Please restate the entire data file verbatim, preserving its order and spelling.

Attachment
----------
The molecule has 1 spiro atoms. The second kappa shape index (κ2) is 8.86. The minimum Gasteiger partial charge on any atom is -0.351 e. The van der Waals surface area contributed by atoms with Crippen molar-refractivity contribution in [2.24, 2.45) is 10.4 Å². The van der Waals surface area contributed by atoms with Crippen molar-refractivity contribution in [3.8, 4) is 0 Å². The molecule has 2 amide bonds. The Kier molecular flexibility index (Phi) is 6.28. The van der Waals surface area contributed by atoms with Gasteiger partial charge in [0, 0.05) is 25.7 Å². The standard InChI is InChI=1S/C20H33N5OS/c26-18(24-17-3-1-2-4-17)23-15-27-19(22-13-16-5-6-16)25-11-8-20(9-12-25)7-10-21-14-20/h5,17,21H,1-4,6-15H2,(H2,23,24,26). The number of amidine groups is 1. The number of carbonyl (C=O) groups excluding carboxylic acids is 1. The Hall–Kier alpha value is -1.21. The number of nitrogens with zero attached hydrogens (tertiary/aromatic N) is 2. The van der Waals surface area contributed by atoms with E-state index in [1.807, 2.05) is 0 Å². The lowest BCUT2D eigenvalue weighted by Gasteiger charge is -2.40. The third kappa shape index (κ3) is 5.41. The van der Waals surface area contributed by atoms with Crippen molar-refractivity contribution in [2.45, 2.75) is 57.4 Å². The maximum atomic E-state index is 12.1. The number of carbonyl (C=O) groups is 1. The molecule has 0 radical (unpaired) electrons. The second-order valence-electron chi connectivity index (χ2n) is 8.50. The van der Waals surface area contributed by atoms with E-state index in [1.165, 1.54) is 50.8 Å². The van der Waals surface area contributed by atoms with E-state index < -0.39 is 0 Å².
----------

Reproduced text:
The molecule has 1 spiro atoms. The second kappa shape index (κ2) is 8.86. The minimum Gasteiger partial charge on any atom is -0.351 e. The van der Waals surface area contributed by atoms with Crippen molar-refractivity contribution in [2.24, 2.45) is 10.4 Å². The van der Waals surface area contributed by atoms with Crippen molar-refractivity contribution in [3.8, 4) is 0 Å². The molecule has 2 amide bonds. The Kier molecular flexibility index (Phi) is 6.28. The van der Waals surface area contributed by atoms with Gasteiger partial charge in [0, 0.05) is 25.7 Å². The standard InChI is InChI=1S/C20H33N5OS/c26-18(24-17-3-1-2-4-17)23-15-27-19(22-13-16-5-6-16)25-11-8-20(9-12-25)7-10-21-14-20/h5,17,21H,1-4,6-15H2,(H2,23,24,26). The number of amidine groups is 1. The number of carbonyl (C=O) groups excluding carboxylic acids is 1. The Hall–Kier alpha value is -1.21. The number of nitrogens with zero attached hydrogens (tertiary/aromatic N) is 2. The van der Waals surface area contributed by atoms with E-state index in [1.807, 2.05) is 0 Å². The lowest BCUT2D eigenvalue weighted by Gasteiger charge is -2.40. The third kappa shape index (κ3) is 5.41. The van der Waals surface area contributed by atoms with Crippen molar-refractivity contribution in [2.45, 2.75) is 57.4 Å². The maximum atomic E-state index is 12.1. The number of carbonyl (C=O) groups is 1. The molecule has 0 radical (unpaired) electrons. The second-order valence-electron chi connectivity index (χ2n) is 8.50. The van der Waals surface area contributed by atoms with E-state index in [1.165, 1.54) is 50.8 Å². The van der Waals surface area contributed by atoms with E-state index < -0.39 is 0 Å².